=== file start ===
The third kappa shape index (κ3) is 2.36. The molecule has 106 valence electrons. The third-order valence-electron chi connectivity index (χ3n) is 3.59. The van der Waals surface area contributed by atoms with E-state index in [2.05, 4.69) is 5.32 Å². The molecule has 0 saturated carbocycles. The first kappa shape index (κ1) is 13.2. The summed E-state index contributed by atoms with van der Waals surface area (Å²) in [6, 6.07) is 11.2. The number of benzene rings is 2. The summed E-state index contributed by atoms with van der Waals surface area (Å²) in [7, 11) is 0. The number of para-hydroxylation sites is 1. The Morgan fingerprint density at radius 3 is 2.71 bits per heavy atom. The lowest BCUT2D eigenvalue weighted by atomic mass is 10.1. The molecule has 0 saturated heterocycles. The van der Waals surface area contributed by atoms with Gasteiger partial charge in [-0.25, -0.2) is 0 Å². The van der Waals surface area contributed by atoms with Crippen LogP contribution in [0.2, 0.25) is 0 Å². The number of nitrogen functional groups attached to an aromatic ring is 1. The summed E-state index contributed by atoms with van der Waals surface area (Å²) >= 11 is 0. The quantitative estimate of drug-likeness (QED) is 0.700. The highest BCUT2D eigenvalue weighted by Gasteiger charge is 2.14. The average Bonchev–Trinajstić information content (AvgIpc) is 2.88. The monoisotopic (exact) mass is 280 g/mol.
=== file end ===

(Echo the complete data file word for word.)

The third kappa shape index (κ3) is 2.36. The molecule has 106 valence electrons. The third-order valence-electron chi connectivity index (χ3n) is 3.59. The van der Waals surface area contributed by atoms with E-state index in [2.05, 4.69) is 5.32 Å². The molecule has 0 saturated carbocycles. The first kappa shape index (κ1) is 13.2. The summed E-state index contributed by atoms with van der Waals surface area (Å²) in [6, 6.07) is 11.2. The number of benzene rings is 2. The summed E-state index contributed by atoms with van der Waals surface area (Å²) in [7, 11) is 0. The number of para-hydroxylation sites is 1. The Morgan fingerprint density at radius 3 is 2.71 bits per heavy atom. The lowest BCUT2D eigenvalue weighted by atomic mass is 10.1. The molecule has 0 saturated heterocycles. The van der Waals surface area contributed by atoms with Gasteiger partial charge in [-0.25, -0.2) is 0 Å². The van der Waals surface area contributed by atoms with Crippen LogP contribution in [0.2, 0.25) is 0 Å². The number of nitrogen functional groups attached to an aromatic ring is 1. The summed E-state index contributed by atoms with van der Waals surface area (Å²) >= 11 is 0. The quantitative estimate of drug-likeness (QED) is 0.700. The highest BCUT2D eigenvalue weighted by Gasteiger charge is 2.14. The average Bonchev–Trinajstić information content (AvgIpc) is 2.88. The monoisotopic (exact) mass is 280 g/mol.